LPC54608 WWDT Timeout Value

cancel
Showing results for 
Search instead for 
Did you mean: 

LPC54608 WWDT Timeout Value

327 Views
rex_lam
Contributor IV

I have been using the OM13092 board to test the LPC54608 WWDT feature. Here is an excerpt from the WWDT example program:

#define WDT_CLK_FREQ CLOCK_GetFreq(kCLOCK_WdtOsc)

#if !defined (FSL_FEATURE_WWDT_HAS_NO_PDCFG) || (!FSL_FEATURE_WWDT_HAS_NO_PDCFG)
    POWER_DisablePD(kPDRUNCFG_PD_WDT_OSC);
#endif

    /* The WDT divides the input frequency into it by 4 */
    wdtFreq = WDT_CLK_FREQ / 4;
    NVIC_EnableIRQ(APP_WDT_IRQn);
    WWDT_GetDefaultConfig(&config);

    /*
     * Set watchdog feed time constant to approximately 2s
     * Set watchdog warning time to 512 ticks after feed time constant
     * Set watchdog window time to 1s
     */
    config.timeoutValue = wdtFreq * 2;
    //config.warningValue = 512;
    //config.windowValue = wdtFreq * 1;
    /* Configure WWDT to reset on timeout */
    //config.enableWatchdogReset = true;
    WWDT_Init(WWDT, &config);

According to the comments, wdtFreq*2 should be approximately 2s. In my tests, it came out to about 1.56s, which is much less than 2. The return value of CLOCK_GetFreq(kCLOCK_WdtOsc) is 500000, and thus wdtFreq is 125000. The value of SystemCoreClock is 48000000. I used the SysTick timer to measure the watchdog time:

    SysTick_Config(CLOCK_GetFreq(kCLOCK_BusClk)/1000);

From WDTOSCCTRL, DIVSEL=0 (divide by 2), and FREQSEL=5 (1.0MHz). This explains why WDT_CLK_FREQ = 500000 but it doesn't explain why the actual timeout is off by a factor of 1.28. I changed wdtFreq to 160000 (125000x1.28), and then the expected timeout is correct, i.e. the watchdog times out accurately for 1s, 2s, 5s, etc. with wdtFreq=160000. Can anyone explain why that is so?

Labels (1)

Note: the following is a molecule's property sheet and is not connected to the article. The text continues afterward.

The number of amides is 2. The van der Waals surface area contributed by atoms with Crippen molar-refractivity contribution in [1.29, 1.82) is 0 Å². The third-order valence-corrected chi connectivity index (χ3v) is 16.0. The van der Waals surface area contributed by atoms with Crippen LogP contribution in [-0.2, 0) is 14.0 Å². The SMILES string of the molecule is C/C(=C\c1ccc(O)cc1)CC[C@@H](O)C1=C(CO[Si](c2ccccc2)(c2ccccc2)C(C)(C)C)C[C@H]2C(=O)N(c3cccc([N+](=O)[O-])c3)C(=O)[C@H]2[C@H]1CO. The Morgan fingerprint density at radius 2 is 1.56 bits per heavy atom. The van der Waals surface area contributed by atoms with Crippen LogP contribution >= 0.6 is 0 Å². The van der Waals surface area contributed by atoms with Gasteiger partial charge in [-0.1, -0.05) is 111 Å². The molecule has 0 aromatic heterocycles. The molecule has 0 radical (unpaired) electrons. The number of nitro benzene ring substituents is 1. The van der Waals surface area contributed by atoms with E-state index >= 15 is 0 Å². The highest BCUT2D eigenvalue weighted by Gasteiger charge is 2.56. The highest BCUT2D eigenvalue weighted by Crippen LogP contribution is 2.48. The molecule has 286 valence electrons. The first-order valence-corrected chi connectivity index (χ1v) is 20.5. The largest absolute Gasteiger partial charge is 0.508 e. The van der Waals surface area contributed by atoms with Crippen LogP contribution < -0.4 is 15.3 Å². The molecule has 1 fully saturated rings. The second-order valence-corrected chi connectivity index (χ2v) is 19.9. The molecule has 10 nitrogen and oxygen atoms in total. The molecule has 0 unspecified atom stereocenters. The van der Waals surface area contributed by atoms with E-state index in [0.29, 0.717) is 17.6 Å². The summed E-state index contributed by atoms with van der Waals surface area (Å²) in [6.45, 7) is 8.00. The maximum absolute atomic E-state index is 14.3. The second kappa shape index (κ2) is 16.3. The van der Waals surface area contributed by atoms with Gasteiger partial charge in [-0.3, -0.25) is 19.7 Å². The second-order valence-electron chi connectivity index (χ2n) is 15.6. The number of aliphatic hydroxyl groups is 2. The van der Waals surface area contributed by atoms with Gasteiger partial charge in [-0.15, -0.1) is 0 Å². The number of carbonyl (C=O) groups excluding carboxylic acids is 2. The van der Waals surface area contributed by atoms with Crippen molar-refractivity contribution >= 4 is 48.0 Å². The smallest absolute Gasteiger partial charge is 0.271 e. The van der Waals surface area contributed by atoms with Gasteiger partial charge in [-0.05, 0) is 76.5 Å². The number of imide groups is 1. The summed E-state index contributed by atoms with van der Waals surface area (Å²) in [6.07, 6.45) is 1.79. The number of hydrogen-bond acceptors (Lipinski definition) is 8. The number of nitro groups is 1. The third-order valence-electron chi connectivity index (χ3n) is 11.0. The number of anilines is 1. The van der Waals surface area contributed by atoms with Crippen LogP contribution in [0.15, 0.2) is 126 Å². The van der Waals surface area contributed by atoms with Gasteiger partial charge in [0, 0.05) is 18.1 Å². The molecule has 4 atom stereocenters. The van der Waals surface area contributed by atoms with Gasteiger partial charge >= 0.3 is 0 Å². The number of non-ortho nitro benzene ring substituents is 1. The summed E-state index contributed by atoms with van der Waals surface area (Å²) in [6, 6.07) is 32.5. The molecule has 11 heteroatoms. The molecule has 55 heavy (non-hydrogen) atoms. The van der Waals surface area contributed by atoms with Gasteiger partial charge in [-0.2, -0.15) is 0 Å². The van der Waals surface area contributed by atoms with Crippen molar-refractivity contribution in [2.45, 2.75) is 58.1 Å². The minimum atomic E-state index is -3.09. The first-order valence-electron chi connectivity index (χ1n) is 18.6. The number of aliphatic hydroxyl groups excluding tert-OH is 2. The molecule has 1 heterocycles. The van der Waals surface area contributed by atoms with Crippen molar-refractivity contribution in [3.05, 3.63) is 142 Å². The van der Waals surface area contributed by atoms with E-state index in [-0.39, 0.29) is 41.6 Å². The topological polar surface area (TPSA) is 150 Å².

0 Kudos
2 Replies

94 Views
kerryzhou
NXP TechSupport
NXP TechSupport

Hi Rex Lam,

    Please check the user manual description:

pastedImage_1.png

So, actually, the watchdog clock have the accuracy, it is +/-40%, this is very larger, as you know, even you get 1.56s, the accuracy is about 22%, it still meet the watchdog demand.

If you don't believe it, you can use the clock out to check the watchdog clk, this clock should already have the accuracy problem, this is the root problem caused the 1.56S time out problem.

Actually, it is not the issue, it is just the chip feature.

Wish it helps you!


Have a great day,
Kerry

-----------------------------------------------------------------------------------------------------------------------
Note: If this post answers your question, please click the Correct Answer button. Thank you!
-----------------------------------------------------------------------------------------------------------------------

0 Kudos

94 Views
rex_lam
Contributor IV

Kerry,

Thank you for the response. I have been trying to measure the frequency. Here is the code I used.

    INPUTMUX_Type *input_mux = INPUTMUX;
    input_mux->FREQMEAS_REF = INPUTMUX_FREQMEAS_REF_CLKIN(2);       // reference = fro_hf
    input_mux->FREQMEAS_TARGET = INPUTMUX_FREQMEAS_TARGET_CLKIN(3); // target = wdt_clk

    // start measuring
    SYSCON_Type *syscon = SYSCON;
    syscon->FREQMECTRL = SYSCON_FREQMECTRL_PROG(1);

    while ((syscon->FREQMECTRL & SYSCON_FREQMECTRL_PROG_MASK) == SYSCON_FREQMECTRL_PROG_MASK);

    uint32_t capval = SYSCON_FREQMECTRL_CAPVAL(syscon->FREQMECTRL);
    // Ftarget = (CAPVAL - 2) x Fref /2^14
    uint32_t target_freq = ((capval - 2) * SystemCoreClock) >> 14;
    PRINTF("capval=%d,target freq=%d\r\n", capval, target_freq);

After setting input_mux->FREQMEAS_REF and input_mux->FREQMEAS_TARGET, these registers still show a value of 0xF. Do I need to initialize anything else to use the frequency measure function?

Rex

0 Kudos